If you're over the age of 45 and get acute appendicitis you are six times more likely to have underlying colorectal cancer, a new study has found.
The results have led researchers to recommend doctors consider checking for colorectal cancer in older adults following a diagnosis of appendicitis.
colorectal cancer, also known as bowel or colon cancer, is the second highest cause of cancer death in New Zealand but it can be treated successfully if detected and treated early.
New Zealand has one of the highest bowel cancer rates in the world - in 2011, 3030 people were diagnosed with bowel cancer and 1191 died from the disease.
The study was published in the New Zealand Medical Journal today and headed up by Rebecca Shine, the general surgery registrar at the Bay of Plenty District Health Board.
It found that a presentation of appendicitis in patients over 45 years old may constitute a sign of underlying colorectal cancer.
Patients aged between 45 and 60 with acute appendicitis had more than 17 times more chance of underlying colorectal cancer than would be expected, the study reported. For everyone over 45, there was an overall risk six times greater than expected.
Of the 629 Bay of Plenty patients with a diagnosis of acute appendicitis who were included in the study, 15 were diagnosed with colorectal cancer during the study period - six times more than would be expected given their demographics.
Eight patients were diagnosed with colorectal cancer as a result of tissue samples collected during treatment for appendicitis.
The other seven were found during or after treatment for their appendicitis or other issues. One was diagnosed one month later on follow-up colonoscopy and the other was diagnosed 28 months later because they had abdominal pain.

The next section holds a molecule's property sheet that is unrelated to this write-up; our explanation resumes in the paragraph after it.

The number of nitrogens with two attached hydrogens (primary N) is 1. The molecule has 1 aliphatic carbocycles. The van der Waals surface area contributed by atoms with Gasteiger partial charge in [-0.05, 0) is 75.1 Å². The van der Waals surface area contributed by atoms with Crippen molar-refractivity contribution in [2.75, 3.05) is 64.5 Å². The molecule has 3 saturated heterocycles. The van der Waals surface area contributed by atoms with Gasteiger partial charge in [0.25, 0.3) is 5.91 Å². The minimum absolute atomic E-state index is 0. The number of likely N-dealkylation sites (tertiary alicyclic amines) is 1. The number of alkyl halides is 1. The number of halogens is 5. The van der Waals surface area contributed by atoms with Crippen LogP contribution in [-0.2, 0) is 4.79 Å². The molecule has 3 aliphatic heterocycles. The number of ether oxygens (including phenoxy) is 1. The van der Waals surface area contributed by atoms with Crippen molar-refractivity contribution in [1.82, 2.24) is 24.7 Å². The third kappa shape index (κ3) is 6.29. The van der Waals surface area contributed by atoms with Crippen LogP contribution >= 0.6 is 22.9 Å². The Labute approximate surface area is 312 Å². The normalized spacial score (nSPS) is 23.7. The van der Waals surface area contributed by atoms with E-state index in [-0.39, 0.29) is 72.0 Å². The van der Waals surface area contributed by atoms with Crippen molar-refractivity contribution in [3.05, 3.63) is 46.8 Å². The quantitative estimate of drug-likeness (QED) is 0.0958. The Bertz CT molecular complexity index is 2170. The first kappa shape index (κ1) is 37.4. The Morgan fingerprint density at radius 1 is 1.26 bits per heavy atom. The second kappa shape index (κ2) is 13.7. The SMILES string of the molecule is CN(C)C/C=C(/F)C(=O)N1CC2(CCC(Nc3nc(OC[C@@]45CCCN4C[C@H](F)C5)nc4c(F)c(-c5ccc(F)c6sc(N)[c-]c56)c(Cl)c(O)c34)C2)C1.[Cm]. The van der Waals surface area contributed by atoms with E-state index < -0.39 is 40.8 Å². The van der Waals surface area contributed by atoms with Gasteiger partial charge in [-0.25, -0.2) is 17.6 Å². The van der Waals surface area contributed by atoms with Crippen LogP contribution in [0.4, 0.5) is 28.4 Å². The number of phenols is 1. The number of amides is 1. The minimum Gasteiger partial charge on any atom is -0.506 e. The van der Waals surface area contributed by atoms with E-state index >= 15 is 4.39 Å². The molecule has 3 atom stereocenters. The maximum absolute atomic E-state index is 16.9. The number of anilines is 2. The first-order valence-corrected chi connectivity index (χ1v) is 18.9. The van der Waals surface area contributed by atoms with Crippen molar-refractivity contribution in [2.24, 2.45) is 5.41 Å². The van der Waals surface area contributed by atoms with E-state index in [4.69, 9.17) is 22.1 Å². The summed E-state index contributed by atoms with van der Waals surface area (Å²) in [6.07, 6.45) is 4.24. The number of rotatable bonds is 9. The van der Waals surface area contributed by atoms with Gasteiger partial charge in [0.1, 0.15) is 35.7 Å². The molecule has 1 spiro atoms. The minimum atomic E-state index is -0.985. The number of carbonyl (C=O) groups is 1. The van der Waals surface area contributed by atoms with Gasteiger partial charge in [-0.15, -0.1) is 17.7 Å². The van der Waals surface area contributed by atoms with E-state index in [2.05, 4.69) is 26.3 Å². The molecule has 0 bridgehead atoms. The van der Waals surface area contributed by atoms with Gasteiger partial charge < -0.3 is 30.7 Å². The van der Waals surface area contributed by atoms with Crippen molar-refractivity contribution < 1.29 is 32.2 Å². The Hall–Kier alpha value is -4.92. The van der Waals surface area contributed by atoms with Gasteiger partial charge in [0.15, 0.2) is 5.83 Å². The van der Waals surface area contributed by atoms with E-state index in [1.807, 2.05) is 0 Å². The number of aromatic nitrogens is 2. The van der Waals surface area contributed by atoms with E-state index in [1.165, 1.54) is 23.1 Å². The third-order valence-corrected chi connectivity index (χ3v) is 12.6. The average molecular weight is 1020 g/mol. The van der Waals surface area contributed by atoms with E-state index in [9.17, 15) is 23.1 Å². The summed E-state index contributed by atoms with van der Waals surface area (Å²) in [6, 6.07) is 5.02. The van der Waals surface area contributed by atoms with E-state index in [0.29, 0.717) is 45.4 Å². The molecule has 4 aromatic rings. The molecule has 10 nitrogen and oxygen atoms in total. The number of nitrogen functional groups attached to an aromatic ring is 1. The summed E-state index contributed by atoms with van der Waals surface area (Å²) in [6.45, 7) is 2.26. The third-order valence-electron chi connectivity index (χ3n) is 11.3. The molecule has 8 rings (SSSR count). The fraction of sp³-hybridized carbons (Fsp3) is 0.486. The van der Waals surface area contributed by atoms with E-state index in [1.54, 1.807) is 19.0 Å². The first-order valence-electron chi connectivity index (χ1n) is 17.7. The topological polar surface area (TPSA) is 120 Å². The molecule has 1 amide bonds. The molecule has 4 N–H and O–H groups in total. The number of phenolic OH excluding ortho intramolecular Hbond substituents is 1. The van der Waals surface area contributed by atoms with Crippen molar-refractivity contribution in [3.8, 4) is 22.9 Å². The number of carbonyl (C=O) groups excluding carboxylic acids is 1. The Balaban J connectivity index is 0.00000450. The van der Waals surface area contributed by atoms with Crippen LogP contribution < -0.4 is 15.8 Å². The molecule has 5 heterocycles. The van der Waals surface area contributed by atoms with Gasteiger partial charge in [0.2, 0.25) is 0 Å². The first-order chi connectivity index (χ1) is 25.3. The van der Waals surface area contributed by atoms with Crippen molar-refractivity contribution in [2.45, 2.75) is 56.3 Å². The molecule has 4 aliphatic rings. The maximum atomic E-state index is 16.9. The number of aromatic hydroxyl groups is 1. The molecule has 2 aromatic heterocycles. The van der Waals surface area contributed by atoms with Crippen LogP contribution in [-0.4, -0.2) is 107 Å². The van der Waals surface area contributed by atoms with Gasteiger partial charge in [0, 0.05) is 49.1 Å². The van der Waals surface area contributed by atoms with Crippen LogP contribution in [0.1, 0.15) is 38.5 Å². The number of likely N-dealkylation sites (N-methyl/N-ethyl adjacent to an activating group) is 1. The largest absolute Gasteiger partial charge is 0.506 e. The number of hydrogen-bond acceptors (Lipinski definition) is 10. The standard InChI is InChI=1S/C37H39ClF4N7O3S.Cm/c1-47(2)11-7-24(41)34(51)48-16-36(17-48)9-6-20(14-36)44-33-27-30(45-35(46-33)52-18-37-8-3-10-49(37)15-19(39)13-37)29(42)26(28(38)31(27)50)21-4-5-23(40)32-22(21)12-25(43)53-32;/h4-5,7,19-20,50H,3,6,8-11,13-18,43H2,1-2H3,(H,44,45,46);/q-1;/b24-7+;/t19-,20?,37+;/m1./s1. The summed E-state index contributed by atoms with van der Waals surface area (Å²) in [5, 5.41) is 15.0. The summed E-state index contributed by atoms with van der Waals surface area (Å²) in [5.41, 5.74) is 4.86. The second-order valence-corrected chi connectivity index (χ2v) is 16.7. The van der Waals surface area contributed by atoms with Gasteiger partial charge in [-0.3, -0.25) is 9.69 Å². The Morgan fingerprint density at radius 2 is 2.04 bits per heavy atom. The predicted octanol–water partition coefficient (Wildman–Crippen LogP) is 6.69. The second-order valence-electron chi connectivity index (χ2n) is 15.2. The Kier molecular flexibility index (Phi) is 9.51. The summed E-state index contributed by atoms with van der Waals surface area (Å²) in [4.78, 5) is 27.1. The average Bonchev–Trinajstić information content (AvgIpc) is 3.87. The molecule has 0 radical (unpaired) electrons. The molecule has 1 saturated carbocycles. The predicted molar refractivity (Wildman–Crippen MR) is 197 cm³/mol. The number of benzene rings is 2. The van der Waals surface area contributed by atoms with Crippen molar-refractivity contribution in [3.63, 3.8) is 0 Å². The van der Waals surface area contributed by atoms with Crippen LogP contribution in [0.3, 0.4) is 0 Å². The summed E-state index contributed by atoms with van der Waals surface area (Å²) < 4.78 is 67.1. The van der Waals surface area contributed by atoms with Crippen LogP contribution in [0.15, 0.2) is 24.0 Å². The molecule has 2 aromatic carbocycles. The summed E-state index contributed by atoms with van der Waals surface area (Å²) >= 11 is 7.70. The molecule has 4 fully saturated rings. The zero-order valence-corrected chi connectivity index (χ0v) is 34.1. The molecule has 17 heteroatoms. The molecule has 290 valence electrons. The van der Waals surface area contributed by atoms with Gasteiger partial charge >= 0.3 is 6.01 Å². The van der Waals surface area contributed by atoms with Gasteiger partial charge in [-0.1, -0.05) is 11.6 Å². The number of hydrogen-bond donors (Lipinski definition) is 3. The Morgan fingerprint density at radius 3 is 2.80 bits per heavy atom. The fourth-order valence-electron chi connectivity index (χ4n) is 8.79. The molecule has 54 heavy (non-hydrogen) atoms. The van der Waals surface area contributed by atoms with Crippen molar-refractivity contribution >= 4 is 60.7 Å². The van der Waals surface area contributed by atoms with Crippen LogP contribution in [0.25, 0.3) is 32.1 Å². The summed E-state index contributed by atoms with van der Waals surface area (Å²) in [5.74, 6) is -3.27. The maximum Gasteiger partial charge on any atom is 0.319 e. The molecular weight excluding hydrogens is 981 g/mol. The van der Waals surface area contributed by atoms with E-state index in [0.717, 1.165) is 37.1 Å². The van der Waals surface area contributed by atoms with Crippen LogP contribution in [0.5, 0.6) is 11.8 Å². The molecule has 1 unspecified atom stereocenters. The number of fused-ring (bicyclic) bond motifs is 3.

The remaining five patients were detected a median of 12 months later suggesting these cancers were also present at the time of appendicitis.
The study author concluded the possibility of a co-existent cancer should always be kept in mind when treating patients over 45 who had symptoms of appendicitis and said clinicians should pay particular attention to any factors that may raise the suspicion of colorectal cancer.
The authors stopped short of recommending universal colonic investigation for these patients but said if a person's appendicitis was treated without operating or if their initial tissue specimen revealed malignancy they should be offered it.
Even if tissue samples were benign, doctors should consider whether colonic investigation might be worthwhile, they said.
The study comes as the government begins the roll-out of the national bowel screening programme, piloted by Waitemata District Health Board.
This month free screening began to be offered to anyone between 60 and 74 in the Hutt Valley and Wairarapa.
The programme will be rolled out across the whole country in coming years.
About colorectal cancer
Also known as bowel or colon cancer.
Common symptoms of bowel cancer include a change in your normal pattern of going to the toilet that continues for several weeks and blood in your bowel motion.
People who are diagnosed with bowel cancer, and receive treatment when it is at an early stage, have a 90 per cent chance of long-term survival.